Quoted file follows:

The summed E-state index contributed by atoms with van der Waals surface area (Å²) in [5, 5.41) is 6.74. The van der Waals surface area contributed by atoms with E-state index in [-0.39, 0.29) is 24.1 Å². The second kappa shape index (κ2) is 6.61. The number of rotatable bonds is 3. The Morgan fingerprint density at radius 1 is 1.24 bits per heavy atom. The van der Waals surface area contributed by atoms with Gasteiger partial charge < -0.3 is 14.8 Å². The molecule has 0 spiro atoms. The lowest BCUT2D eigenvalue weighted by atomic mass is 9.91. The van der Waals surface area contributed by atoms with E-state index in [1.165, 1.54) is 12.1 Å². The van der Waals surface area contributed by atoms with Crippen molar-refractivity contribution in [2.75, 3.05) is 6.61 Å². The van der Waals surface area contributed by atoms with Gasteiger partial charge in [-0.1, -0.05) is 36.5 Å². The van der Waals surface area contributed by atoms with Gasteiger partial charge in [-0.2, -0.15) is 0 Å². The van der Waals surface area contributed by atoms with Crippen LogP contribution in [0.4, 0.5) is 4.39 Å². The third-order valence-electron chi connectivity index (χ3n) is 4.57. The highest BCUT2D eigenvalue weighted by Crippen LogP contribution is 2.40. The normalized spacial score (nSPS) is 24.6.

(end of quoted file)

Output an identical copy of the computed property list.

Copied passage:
The summed E-state index contributed by atoms with van der Waals surface area (Å²) in [5, 5.41) is 6.74. The van der Waals surface area contributed by atoms with E-state index in [-0.39, 0.29) is 24.1 Å². The second kappa shape index (κ2) is 6.61. The number of rotatable bonds is 3. The Morgan fingerprint density at radius 1 is 1.24 bits per heavy atom. The van der Waals surface area contributed by atoms with Gasteiger partial charge < -0.3 is 14.8 Å². The molecule has 0 spiro atoms. The lowest BCUT2D eigenvalue weighted by atomic mass is 9.91. The van der Waals surface area contributed by atoms with E-state index in [1.165, 1.54) is 12.1 Å². The van der Waals surface area contributed by atoms with Crippen molar-refractivity contribution in [2.75, 3.05) is 6.61 Å². The van der Waals surface area contributed by atoms with Gasteiger partial charge in [-0.1, -0.05) is 36.5 Å². The van der Waals surface area contributed by atoms with Gasteiger partial charge in [-0.2, -0.15) is 0 Å². The van der Waals surface area contributed by atoms with Crippen LogP contribution in [0.4, 0.5) is 4.39 Å². The third-order valence-electron chi connectivity index (χ3n) is 4.57. The highest BCUT2D eigenvalue weighted by Crippen LogP contribution is 2.40. The normalized spacial score (nSPS) is 24.6.